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Lipase method problems.

Q According to the clinicians at our facility, amylases and lipases performed on our new instrument, System B, seem to be less clinically reliable than those performed on our older instrument, System A, in cases of suspected pancreatitis. Some instances of false-positive lipase results have occurred. We have verified the accuracy of System B by internal studies and paired sample analyses at our reference laboratory. How do we convince our medical staff that System B is reliable and timely?

A Laboratories frequently come under heavy fire from clinicians when they change test methodologies. Sudden differences in units of measure, sensitivity and specificity of the assay, reference ranges, preanalytical variables, even sample type, become big issues for the end-user, and unexpected results focus their attention on "how much better it was in the good old days." For this reason, CLSI (formerly NCCLS) guidelines, (1) CLIA '88 regulations, (2) and prudent practice should lead laboratorians to follow a comprehensive protocol for new-test validation that addresses all of the issues that will be forthcoming when the assay is implemented.

When contemplating changing test instruments, an important issue for a lab to consider is how the new values will be reported compared to the old ones. To identify these differences without performing an experiment, consult the summary reports that accompany your laboratory's proficiency test results from CAP, AAB, AAFP, or whichever service you use to comply with CLIA '88 regulations. These reports tell you how all instruments and reagent systems tend to perform on the same samples. When the amylase and lipase results reported for System A instruments and System B instruments are compared, the System B amylase mean results are one-half the values of the System A results, and the System B lipase mean results are 50% to 300% higher than the System A results--no doubt due to the use of different substrates, measurement of different reaction products, and differing units of measure in the two test systems. That alone tells you that you face a terrific educational effort with the clinical staff, that you must conduct a reliable reference range study, and that you must prepare for user feedback and questioning.

Make sure that your reference range study is performed according to the guidelines established by our profession, notably CLSI. (3) A reference range based on the performance of the assay system in your particular laboratory on the population in your geographic area is extremely important in order to attach significance to values that are close to the upper reference limit (URL). Try to develop the concept of assessing the significance of these (and all) enzyme assay results in terms of "multiples of the URL." You should also document and publish your paired test quality-assurance study on the discrepancy cases so that your staff can come to believe your assay results and focus on other causes for the discrepancies.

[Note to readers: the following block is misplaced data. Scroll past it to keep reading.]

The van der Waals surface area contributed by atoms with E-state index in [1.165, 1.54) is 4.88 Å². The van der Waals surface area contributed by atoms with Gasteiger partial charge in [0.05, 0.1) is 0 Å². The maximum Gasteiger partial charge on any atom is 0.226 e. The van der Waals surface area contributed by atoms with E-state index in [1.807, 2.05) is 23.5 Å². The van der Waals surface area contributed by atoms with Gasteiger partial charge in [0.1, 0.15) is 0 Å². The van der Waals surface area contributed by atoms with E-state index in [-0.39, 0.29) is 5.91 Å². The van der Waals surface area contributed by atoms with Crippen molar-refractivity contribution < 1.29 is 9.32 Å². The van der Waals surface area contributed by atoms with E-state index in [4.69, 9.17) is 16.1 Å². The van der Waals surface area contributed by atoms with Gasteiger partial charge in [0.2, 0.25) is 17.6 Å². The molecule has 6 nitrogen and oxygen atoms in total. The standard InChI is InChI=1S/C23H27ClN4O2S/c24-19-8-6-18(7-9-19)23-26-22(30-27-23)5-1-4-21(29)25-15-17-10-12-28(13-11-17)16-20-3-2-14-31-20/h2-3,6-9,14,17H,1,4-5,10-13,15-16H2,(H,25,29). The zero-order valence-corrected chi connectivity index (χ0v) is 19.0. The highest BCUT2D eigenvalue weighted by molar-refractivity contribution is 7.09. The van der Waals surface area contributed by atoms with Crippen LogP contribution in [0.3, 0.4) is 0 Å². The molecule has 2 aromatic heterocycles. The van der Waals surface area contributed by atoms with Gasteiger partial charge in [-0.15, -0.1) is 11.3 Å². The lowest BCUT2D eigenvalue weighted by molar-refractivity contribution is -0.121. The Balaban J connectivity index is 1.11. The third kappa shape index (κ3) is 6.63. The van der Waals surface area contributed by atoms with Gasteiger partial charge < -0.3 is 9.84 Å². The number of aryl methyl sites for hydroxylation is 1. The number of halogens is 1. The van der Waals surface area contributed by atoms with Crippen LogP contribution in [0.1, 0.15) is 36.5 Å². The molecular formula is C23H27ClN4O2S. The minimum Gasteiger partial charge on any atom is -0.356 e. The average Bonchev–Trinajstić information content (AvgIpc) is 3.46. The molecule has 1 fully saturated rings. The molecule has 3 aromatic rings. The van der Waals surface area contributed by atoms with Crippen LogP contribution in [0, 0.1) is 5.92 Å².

You may want to compile a comprehensive list of known interfering substances, conditions, and circumstances for both tests so you can respond to queries about inconsistent and unexpected results. Such listings are available from the test system product manufacturers. Additionally, a reference I find immensely useful is Donald Young's three-volume series: Effects of Drugs on Clinical Laboratory Tests, Effects of Disease on Clinical Laboratory Tests, and Effects of Preanalytic Variables on Clinical Laboratory Tests. (4-6) No test has perfect sensitivity (ability to detect the disorder) and perfect specificity (lack of false positives); thus, to the extent that they are known, these factors should be available to the clinician so he can sort out the problematic cases.


1. NCCLS. Evaluation protocols; Specialty collection. NCCLS document SC1-L. Wayne, PA: NCCLS.

2. Code of Federal Regulations: 42 CFR Ch. IV (10-1-02 Ed), Subpart K--Quality Systems for Nonwaived Testing. Sec. 493, 1253. Standard: Establishment and verification of performance specifications. Available at: Accessed March 28, 2005.

3. NCCLS. How to define and determine reference intervals in the clinical laboratory; Approved guideline. 2nd ed. NCCLS document C28-A2. Wayne, PA: NCCLS; 2000.

4. Young DS. Effects of Drugs on Clinical Laboratory Tests. 5th ed. Washington, DC: AACC Press; 2000.

5. Young DS. Effects of Disease on Clinical Laboratory Tests. 4th ed. Washington, DC: AACC Press; 2001.

6. Young DS. Effects of Preanalytical Variables on Clinical Laboratory Tests. 2nd ed. Washington, DC: AACC Press; 1997.

--Louis Buettner, MD

Medical Director

Southern Diagnostic Laboratories Inc.

Birmingham, AL
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Title Annotation:Answering your questions
Author:Buettner, Louis
Publication:Medical Laboratory Observer
Geographic Code:1USA
Date:May 1, 2005
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